New Zealand’s tax agency wants crypto firms to hand over client data
The Inland Revenue Department has requested cryptocurrency firms to hand over the personal data of their clients.
Wed, 30 Sep 2020, 07:22 am UTC
The Inland Revenue Department recently requested all cryptocurrency firms in the country to hand over the personal data of their customers. However, the move by New Zealand’s tax agency was met with criticisms from some crypto industry players citing privacy concerns.
New Zealand’s tax agency, the Inland Revenue Department (IRD), issued a request to crypto firms to hand over the personal details of the clients, according to Bitcoin.com. These include the amount of cryptocurrency assets as well as the type of asset held by investors.
“IRD is requesting this information to enhance our understanding of the crypto asset environment in New Zealand so we can work out how best to help taxpayers meet their income tax obligations,” the tax agency said in a statement, RNZ reported.
Some players in the crypto industry expressed disappointment over the agency’s move. However, it is hardly surprising that the IRD is getting more interesting in the digital currency sector, which has become increasingly popular in recent years.
“I guess [IRD] is just widening its net of the tax base and crypto assets are something that is definitely growing in popularity and we're seeing a huge increase in New Zealanders getting involved,” Easy Crypto CEO Janine Grainger said.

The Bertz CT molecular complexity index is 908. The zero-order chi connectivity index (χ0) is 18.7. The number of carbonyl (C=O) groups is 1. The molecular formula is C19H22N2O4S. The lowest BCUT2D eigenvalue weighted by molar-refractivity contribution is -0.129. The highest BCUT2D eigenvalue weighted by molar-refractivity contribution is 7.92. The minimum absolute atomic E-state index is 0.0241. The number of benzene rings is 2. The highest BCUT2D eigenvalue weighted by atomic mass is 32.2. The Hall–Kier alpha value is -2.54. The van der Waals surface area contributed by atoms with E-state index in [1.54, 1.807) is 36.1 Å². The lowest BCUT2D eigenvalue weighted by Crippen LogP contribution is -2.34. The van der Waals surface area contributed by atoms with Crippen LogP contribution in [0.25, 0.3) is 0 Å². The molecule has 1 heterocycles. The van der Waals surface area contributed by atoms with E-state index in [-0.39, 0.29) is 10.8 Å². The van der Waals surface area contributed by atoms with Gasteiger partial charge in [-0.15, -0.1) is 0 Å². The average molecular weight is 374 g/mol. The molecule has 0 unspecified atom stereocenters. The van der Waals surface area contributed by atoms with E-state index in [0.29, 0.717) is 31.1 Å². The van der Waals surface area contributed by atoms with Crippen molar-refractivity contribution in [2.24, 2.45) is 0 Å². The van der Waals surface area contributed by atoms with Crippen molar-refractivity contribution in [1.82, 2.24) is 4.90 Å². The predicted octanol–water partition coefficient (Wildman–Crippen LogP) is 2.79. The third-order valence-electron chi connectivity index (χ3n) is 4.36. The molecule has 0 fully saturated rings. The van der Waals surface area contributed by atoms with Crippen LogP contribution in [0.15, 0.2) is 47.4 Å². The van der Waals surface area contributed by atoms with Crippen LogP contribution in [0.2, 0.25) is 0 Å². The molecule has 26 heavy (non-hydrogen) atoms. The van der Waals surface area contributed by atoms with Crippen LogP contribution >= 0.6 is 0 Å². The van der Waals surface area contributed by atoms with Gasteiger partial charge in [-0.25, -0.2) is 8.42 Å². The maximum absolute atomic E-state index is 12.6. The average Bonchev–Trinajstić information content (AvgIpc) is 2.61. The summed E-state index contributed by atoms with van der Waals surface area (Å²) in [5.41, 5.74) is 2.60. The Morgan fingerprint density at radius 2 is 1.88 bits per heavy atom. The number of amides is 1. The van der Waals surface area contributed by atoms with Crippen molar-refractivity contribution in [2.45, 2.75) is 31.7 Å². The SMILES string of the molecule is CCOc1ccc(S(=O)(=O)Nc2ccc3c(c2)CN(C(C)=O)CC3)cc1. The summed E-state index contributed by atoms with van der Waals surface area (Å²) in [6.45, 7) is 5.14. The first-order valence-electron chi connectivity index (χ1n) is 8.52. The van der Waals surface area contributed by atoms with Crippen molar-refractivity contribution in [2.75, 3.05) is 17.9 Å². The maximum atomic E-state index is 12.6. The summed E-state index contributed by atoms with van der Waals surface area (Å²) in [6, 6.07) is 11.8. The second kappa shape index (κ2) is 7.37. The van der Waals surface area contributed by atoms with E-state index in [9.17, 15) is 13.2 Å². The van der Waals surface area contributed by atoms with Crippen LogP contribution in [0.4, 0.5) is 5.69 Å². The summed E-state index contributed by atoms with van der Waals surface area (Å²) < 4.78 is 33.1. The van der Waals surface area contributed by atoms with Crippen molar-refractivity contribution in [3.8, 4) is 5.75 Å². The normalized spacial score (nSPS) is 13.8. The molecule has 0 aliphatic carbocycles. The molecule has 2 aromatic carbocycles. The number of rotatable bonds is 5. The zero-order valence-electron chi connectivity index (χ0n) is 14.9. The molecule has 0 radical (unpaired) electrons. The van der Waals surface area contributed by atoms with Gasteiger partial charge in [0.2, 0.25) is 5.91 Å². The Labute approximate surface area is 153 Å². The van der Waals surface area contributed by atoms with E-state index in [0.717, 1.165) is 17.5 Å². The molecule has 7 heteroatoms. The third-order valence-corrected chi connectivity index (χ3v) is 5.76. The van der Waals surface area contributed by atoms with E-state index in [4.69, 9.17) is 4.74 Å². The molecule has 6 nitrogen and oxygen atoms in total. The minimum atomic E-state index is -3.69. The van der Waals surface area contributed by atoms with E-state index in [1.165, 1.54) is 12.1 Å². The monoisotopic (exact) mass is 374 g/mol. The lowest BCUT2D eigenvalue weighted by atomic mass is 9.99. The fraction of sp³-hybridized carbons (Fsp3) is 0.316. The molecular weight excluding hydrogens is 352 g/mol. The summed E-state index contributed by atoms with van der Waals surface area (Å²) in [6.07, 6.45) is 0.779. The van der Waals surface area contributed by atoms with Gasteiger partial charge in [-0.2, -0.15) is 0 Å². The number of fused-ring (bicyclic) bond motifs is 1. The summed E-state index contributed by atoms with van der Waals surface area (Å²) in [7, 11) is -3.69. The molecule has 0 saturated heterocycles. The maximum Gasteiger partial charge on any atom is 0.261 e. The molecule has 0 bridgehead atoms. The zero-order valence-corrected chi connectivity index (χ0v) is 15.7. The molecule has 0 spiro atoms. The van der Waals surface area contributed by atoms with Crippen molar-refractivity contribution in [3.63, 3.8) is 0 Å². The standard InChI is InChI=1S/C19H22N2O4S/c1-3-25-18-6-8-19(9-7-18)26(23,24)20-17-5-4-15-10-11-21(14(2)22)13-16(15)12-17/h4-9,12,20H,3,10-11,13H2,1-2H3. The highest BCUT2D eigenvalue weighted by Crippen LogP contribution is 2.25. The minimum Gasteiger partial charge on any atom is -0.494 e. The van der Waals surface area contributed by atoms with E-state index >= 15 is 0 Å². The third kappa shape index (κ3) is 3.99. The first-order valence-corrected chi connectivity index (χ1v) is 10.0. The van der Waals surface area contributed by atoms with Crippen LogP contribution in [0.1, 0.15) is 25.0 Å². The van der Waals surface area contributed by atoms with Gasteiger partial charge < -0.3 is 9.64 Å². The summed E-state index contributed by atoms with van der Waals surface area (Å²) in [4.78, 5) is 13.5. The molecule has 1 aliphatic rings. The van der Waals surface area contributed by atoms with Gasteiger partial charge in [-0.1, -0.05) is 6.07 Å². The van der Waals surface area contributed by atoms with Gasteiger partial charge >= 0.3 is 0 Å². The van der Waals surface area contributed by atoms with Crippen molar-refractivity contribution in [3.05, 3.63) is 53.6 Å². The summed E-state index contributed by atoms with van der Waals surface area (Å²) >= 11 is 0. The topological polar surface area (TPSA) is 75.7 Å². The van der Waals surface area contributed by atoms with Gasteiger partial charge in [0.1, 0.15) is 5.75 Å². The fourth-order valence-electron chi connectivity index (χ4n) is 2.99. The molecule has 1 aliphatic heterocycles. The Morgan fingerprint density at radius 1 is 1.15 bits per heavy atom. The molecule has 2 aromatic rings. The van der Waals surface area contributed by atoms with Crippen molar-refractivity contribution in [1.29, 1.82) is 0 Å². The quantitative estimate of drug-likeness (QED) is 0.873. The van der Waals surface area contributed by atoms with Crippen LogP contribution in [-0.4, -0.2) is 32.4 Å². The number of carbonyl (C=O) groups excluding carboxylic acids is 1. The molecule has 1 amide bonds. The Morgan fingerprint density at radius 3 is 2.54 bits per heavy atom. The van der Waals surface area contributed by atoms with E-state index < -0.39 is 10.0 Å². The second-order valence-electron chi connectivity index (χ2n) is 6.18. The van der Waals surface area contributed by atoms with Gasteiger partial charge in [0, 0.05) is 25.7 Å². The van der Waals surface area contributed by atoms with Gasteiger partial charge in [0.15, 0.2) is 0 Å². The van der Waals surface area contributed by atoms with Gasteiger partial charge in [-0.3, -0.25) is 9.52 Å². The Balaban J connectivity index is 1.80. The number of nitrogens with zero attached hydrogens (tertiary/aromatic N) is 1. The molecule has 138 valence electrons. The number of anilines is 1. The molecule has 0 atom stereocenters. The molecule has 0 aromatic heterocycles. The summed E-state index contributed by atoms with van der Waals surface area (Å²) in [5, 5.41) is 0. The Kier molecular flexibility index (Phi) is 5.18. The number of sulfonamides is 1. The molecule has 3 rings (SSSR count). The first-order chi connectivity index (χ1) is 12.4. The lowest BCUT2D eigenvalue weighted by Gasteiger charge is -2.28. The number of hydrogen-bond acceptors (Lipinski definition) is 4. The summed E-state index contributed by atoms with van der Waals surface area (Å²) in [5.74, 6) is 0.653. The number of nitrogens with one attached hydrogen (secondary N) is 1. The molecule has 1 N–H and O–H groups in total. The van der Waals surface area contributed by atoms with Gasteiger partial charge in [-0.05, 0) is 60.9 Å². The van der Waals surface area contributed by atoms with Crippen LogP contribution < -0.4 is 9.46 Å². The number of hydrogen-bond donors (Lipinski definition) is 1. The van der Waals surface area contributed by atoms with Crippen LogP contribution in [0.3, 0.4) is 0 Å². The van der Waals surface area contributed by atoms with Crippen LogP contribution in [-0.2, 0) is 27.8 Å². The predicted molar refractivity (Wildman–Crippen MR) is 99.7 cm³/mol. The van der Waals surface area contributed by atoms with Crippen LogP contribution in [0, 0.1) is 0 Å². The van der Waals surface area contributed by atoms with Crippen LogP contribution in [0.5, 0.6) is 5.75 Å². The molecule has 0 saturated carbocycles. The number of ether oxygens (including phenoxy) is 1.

IRD’s request to get their hands on customer information drew criticism from some players of the crypto industry. “Privacy is really important to us... one of the tenets [of] cryptocurrency, in general, is around having freedom and autonomy and privacy,” Grainger explained.
“While many people might think 'I have nothing to hide, therefore, what do I care?' the point of privacy isn't to aid people who have something to hide, it's to ensure we have a fair, open and free society,” the Easy Crypto CEO added.
Unfortunately, the country’s crypto firms might not have legal grounds should they plan to refuse the request, according to the report. Just like in the U.S., cryptocurrencies are considered as a form of property in New Zealand and tax is paid with any sale, exchange, trade, and lending activity.
Crypto firms have yet to respond to the IRD’s inquiry. However, taxpayers can make a voluntary disclosure to the tax agency if they are concerned if they have met their obligations.
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